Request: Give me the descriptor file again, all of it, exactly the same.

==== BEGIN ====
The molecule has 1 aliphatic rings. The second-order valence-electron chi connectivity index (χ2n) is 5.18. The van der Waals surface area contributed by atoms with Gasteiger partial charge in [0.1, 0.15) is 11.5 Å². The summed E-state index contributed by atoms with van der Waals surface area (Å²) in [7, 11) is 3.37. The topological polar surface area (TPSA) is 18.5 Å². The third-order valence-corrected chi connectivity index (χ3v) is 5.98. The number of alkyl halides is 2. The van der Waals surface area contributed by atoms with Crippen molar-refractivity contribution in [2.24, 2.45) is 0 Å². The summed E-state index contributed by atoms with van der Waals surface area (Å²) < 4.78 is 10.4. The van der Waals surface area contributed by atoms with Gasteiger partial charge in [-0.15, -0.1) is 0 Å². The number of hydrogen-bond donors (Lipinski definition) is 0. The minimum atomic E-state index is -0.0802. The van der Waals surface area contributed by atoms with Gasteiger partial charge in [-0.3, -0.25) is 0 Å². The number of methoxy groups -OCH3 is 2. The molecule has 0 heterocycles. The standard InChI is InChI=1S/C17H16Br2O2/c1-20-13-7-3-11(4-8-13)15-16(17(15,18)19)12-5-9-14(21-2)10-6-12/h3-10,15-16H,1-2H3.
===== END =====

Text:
The molecule has 1 aliphatic rings. The second-order valence-electron chi connectivity index (χ2n) is 5.18. The van der Waals surface area contributed by atoms with Gasteiger partial charge in [0.1, 0.15) is 11.5 Å². The summed E-state index contributed by atoms with van der Waals surface area (Å²) in [7, 11) is 3.37. The topological polar surface area (TPSA) is 18.5 Å². The third-order valence-corrected chi connectivity index (χ3v) is 5.98. The number of alkyl halides is 2. The van der Waals surface area contributed by atoms with Crippen molar-refractivity contribution in [2.24, 2.45) is 0 Å². The summed E-state index contributed by atoms with van der Waals surface area (Å²) < 4.78 is 10.4. The van der Waals surface area contributed by atoms with Gasteiger partial charge in [-0.15, -0.1) is 0 Å². The number of hydrogen-bond donors (Lipinski definition) is 0. The minimum atomic E-state index is -0.0802. The van der Waals surface area contributed by atoms with Gasteiger partial charge in [-0.3, -0.25) is 0 Å². The number of methoxy groups -OCH3 is 2. The molecule has 0 heterocycles. The standard InChI is InChI=1S/C17H16Br2O2/c1-20-13-7-3-11(4-8-13)15-16(17(15,18)19)12-5-9-14(21-2)10-6-12/h3-10,15-16H,1-2H3.